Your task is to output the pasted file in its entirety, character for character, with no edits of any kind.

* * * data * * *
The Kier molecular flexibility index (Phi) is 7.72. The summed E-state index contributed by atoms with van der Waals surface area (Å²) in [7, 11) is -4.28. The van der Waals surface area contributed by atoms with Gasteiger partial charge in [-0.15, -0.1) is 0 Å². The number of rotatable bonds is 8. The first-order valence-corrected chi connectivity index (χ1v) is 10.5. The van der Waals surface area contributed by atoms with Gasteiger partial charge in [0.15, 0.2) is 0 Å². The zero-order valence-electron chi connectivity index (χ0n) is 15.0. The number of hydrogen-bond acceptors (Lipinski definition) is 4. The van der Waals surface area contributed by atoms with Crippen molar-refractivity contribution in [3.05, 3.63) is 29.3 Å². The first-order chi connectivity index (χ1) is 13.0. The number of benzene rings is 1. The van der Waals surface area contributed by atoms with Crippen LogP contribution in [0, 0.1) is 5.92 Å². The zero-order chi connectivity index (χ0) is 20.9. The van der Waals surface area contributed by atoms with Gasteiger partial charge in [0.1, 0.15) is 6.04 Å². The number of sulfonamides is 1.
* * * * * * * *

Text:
The Kier molecular flexibility index (Phi) is 7.72. The summed E-state index contributed by atoms with van der Waals surface area (Å²) in [7, 11) is -4.28. The van der Waals surface area contributed by atoms with Gasteiger partial charge in [-0.15, -0.1) is 0 Å². The number of rotatable bonds is 8. The first-order valence-corrected chi connectivity index (χ1v) is 10.5. The van der Waals surface area contributed by atoms with Gasteiger partial charge in [0.15, 0.2) is 0 Å². The zero-order valence-electron chi connectivity index (χ0n) is 15.0. The number of hydrogen-bond acceptors (Lipinski definition) is 4. The van der Waals surface area contributed by atoms with Crippen molar-refractivity contribution in [3.05, 3.63) is 29.3 Å². The first-order chi connectivity index (χ1) is 13.0. The number of benzene rings is 1. The van der Waals surface area contributed by atoms with Crippen LogP contribution in [0, 0.1) is 5.92 Å². The zero-order chi connectivity index (χ0) is 20.9. The van der Waals surface area contributed by atoms with Gasteiger partial charge in [0.1, 0.15) is 6.04 Å². The number of sulfonamides is 1.